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White House CIO warns health CIOs to beware the internet of things

In keynote at CHIME16 Fall CIO Forum conference of healthcare CIOs, White House CIO Tony Scott says they should be wary of the internet of things and focus on cybersecurity.

PHOENIX -- In a digitized, interconnected world, be careful about with whom and what you connect, White House CIO Tony Scott told an audience of healthcare CIOs.

Interoperability may not be as commonplace in health IT as it is in government and the manufacturing and business communities Scott worked in before becoming the third White House CIO in 2015.

Even so, Scott warned in a keynote at the CHIME16 (College of Healthcare Information Management Executives) Fall CIO Forum at the JW Marriot Desert Ridge resort, that interoperability now can be dangerous.

Witness the massive denial-of-service attacks of October 2016 on a New Hampshire-based internet service provider that were launched, apparently unbeknownst to their owners, from devices connected to the internet of things.

"I can interoperate with you, but should I?" said Scott, who was trained as a lawyer and worked in CIO roles for Microsoft, VMware and GM before President Barack Obama appointed him White House CIO. "Is that thing I'm hooking up to, connecting to safe? Is it reliable? Is it what it represents itself to be? Or is it masquerading as something?"

"There's a whole set of questions that now one really needs to ask with the cybersecurity lens in mind," Scott said, adding that on the positive front there are plenty of new security technologies to help with that process. "There's no really easy way to bubble-wrap or air-wrap around old technology to do that work."

I can interoperate with you, but should I? Is that thing I'm hooking up to, connecting to safe? Is it reliable? Is it what it represents itself to be? Or is it masquerading as something?
Tony ScottWhite House CIO

The CHIME16 Fall CIO Forum was the healthcare CIO group's 25th annual full-scale conference. The gathering drew some 450 CIOs and IT professionals from across the country, as well as another 400 or so vendors and consultants looking to do business or forge business relationships.

As with other healthcare CIO and health IT conferences in recent years, cybersecurity worries -- and opportunities -- were uppermost in many attendees' minds. So was the advent of value-based reimbursement in the form of MACRA (Medicare Access and CHIP Reauthorization Act of 2015) for physicians, and value-based purchasing and bundled payments for hospitals.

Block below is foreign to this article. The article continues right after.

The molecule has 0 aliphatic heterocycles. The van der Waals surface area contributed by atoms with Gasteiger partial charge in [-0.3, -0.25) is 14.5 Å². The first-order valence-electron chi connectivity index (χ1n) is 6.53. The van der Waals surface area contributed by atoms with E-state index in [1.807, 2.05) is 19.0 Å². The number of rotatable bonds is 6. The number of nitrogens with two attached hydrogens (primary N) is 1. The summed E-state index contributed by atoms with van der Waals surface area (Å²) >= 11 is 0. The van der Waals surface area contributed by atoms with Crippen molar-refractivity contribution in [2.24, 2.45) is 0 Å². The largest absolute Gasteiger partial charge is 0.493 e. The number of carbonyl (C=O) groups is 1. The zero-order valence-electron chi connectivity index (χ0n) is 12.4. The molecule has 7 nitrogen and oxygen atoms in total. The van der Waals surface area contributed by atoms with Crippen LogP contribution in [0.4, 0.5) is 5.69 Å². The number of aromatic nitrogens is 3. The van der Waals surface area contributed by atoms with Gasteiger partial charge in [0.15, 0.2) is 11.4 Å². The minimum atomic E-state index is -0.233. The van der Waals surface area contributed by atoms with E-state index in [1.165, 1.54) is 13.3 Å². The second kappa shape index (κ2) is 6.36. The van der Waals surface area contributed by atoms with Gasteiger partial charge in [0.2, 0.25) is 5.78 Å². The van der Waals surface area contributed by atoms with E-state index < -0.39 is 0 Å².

Analytics and cognitive computing were also hot topics, CIOs and other event-goers said.

Another keynoter, TV celebrity (of Shark Tank fame) and cybersecurity businessman Robert Herjavec said he's asked at Hollywood parties these days things like 'I've got these pictures on the Apple Cloud, is there a chance they can be breached?' "

"Yes, there's a big chance it can be breached," Herjavec said with a rueful laugh as he entertained a packed post-breakfast hall at the well-appointed Arizona desert resort.

One CHIME16  participant, David Chou, chief information and digital officer at The Children's Mercy Hospital in Kansas City, Mo., told SearchHealthIT that he thinks most healthcare providers and their CIOs "are not that data-driven."

"They still trust their gut," Chou said.

But he said more and more hospitals, including his, are using telehealth technologies to provide what he calls "virtual care" to people outside of the physical hospital's walls. In doing so, they are taking part in the growing consumerization of healthcare along with urgent care clinics and the "minute clinics" of big pharmacy chains.

John Lynn, founder of the health IT blog network, said what stood out for him this year at the annual gathering of healthcare CIOs "is the growing importance of the data infrastructure of healthcare as we move to value-based care."

"The active CIO is becoming more and more influential, and CHIME is a hotbed of that kind of innovative and powerful CIO," Lynn said.

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